The Civil Service Commission to hold a public hearing in Beckley on Monday on the Suddenlink case
BECKLEY, W.Va. – The State Civil Service Commission is heading out on the road Monday evening to hear from residents who wish to speak out about the service they are receiving from Suddenlink.
The first of four public hearings scheduled for the coming weeks is set for Monday evening in the ceremonial courtroom of the Raleigh County Courthouse from 5 p.m.
PSC President Charlotte Lane said it was important that the PSC provide the forum.
“And I hope that after listening to customers and hoping that we get a response from Suddenlink, we can come up with a course of action,” Lane told MetroNews.
Suddenlink provides cable, Internet and telephone service in West Virginia. The PSC announced an investigation in July after receiving hundreds of complaints about the company’s service.
“We spoke to them (Suddenlink) and we gave them the opportunity to take corrective action and we’re just not happy with what we saw,” Lane said.
In a statement to MetroNews, Suddenlink, which is owned by Altice USA, said it was eager to participate in the hearings.
“Our teams continue to work diligently to continually improve the service experience for our clients in West Virginia, and we will continue to communicate with the Civil Service Commission regarding our ongoing investments in the state that benefit our clients in addition to participating in public hearings. “, says the press release.
The commission gives Suddenlink until August 31 to submit information that should provide details of completed and planned improvement projects to its cable television service; specific information on breakdowns; the processes used to issue and track trouble tickets; customer complaint call logs; a copy of all of Suddenlink’s current franchises for cable television service in the State; measures regarding training, personnel, location of offices and hours of operation.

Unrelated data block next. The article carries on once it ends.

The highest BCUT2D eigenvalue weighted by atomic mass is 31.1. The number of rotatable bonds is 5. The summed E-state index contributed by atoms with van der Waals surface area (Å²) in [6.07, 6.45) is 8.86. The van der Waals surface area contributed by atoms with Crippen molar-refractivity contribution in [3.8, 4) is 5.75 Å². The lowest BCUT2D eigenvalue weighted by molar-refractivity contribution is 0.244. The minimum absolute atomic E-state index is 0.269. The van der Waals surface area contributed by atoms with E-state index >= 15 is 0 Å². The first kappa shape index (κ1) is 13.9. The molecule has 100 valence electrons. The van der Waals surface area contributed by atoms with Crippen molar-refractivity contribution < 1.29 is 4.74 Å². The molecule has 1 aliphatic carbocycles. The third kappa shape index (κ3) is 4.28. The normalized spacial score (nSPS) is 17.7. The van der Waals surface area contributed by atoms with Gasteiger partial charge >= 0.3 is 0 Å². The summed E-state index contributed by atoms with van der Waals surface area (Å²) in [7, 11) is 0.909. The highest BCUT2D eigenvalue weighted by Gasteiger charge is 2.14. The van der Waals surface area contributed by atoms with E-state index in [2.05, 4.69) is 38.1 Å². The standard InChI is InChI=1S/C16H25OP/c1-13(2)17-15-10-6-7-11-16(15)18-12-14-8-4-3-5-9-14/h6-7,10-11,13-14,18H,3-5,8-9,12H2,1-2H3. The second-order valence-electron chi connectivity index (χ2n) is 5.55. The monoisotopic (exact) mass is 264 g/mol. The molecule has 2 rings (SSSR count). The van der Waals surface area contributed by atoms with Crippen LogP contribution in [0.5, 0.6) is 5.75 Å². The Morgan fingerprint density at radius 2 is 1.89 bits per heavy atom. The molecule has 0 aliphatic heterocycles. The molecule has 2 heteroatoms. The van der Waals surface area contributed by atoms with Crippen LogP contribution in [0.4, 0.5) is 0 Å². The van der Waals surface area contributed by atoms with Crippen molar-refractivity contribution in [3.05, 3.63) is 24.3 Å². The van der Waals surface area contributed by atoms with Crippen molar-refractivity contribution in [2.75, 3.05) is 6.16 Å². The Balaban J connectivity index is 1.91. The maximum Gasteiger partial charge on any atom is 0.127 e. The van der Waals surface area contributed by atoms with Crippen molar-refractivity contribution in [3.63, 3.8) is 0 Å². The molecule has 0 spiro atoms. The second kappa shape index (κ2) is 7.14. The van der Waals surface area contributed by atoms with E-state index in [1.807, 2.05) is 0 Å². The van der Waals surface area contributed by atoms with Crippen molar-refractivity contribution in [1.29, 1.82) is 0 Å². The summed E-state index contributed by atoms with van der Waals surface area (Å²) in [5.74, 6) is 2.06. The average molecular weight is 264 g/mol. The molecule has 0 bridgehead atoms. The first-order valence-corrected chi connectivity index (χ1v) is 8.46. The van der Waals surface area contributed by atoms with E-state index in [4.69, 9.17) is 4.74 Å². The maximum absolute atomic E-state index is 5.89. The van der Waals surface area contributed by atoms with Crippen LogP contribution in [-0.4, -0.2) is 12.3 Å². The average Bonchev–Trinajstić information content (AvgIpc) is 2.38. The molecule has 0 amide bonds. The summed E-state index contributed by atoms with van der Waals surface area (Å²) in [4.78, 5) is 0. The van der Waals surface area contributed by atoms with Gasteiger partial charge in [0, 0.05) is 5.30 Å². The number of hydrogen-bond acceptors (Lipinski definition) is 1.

Suddenlink also acknowledged some service issues in its statement to MetroNews.
“We understand that some of our customers may have experienced some frustration, particularly during the pandemic, as the company has adapted its operations to ensure the safety of customers and employees,” the company said. “We continue to make major investments in our network, products and services, including the recent launch of our Smart WiFi 6 product and the deployment of our advanced entertainment platform Altice One. “
In conjunction with Beckley’s public hearing, two public hearings are scheduled for Tuesday at the PSC offices in Charleston, one at 10:30 a.m. and the other at 6 p.m. and a fourth public hearing will be held on September 14 at 5 p.m. at Princeton Hall. of parks and recreation meeting.
The evidentiary hearing in the case is now set for October 6 in Charleston.
Lane said the hearings could be revealing for Suddenlink.
“Nothing catches their attention like many customers demanding demanding attention and service,” Lane said.
Lane initially met with Suddenlink officials in May and requested a response to customer complaints by June 7. Suddenlink responded on time, but its response did not contain a remedial plan or details of steps taken to improve cable TV service.
“Suddenlink’s response to our request for a corrective plan for its dire customer service issues was grossly inadequate. Characterizing more than 1,900 complaints positively as “less than 1%” of its customer base is of particular concern, ”Lane said at the press conference. time.
Lane did not rule out what she called “additional legislation” for Suddenlink to provide the service customers pay for.
The PSC had previously granted intervener status in the case to the towns of Charleston, Elkins and Beckley as well as to the Kanawha County Commission.
Those unable to attend the public hearings can submit comments to the PSC by letter at 201 Brooks Street, Charleston, WV 25301 or they can submit a comment on the PSC website.